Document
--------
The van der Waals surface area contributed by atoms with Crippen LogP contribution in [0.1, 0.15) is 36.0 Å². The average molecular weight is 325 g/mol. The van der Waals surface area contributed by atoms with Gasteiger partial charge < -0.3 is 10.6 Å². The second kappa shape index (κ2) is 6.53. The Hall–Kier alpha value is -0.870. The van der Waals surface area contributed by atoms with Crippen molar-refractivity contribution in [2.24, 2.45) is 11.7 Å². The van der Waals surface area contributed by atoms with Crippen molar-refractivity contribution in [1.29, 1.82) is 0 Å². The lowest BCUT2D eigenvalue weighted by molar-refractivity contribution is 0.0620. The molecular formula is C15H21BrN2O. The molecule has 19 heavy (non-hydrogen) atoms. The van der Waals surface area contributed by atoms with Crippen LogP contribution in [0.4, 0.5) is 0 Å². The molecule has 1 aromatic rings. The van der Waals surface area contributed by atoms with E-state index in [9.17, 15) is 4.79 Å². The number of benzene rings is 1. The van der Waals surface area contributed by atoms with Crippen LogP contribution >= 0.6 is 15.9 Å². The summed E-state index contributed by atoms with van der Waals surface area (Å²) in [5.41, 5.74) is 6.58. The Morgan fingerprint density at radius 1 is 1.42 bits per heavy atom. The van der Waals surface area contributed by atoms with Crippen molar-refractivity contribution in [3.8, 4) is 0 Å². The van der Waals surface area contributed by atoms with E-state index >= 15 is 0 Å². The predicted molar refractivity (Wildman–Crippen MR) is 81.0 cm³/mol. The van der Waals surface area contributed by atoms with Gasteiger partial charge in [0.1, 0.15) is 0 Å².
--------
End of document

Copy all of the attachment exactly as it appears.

The van der Waals surface area contributed by atoms with Crippen LogP contribution in [0.1, 0.15) is 36.0 Å². The average molecular weight is 325 g/mol. The van der Waals surface area contributed by atoms with Gasteiger partial charge < -0.3 is 10.6 Å². The second kappa shape index (κ2) is 6.53. The Hall–Kier alpha value is -0.870. The van der Waals surface area contributed by atoms with Crippen molar-refractivity contribution in [2.24, 2.45) is 11.7 Å². The van der Waals surface area contributed by atoms with Crippen molar-refractivity contribution in [1.29, 1.82) is 0 Å². The lowest BCUT2D eigenvalue weighted by molar-refractivity contribution is 0.0620. The molecular formula is C15H21BrN2O. The molecule has 19 heavy (non-hydrogen) atoms. The van der Waals surface area contributed by atoms with Crippen LogP contribution in [0.4, 0.5) is 0 Å². The molecule has 1 aromatic rings. The van der Waals surface area contributed by atoms with E-state index in [9.17, 15) is 4.79 Å². The number of benzene rings is 1. The van der Waals surface area contributed by atoms with Crippen LogP contribution >= 0.6 is 15.9 Å². The summed E-state index contributed by atoms with van der Waals surface area (Å²) in [5.41, 5.74) is 6.58. The Morgan fingerprint density at radius 1 is 1.42 bits per heavy atom. The van der Waals surface area contributed by atoms with Crippen molar-refractivity contribution in [3.8, 4) is 0 Å². The van der Waals surface area contributed by atoms with E-state index >= 15 is 0 Å². The predicted molar refractivity (Wildman–Crippen MR) is 81.0 cm³/mol. The van der Waals surface area contributed by atoms with Gasteiger partial charge in [0.1, 0.15) is 0 Å².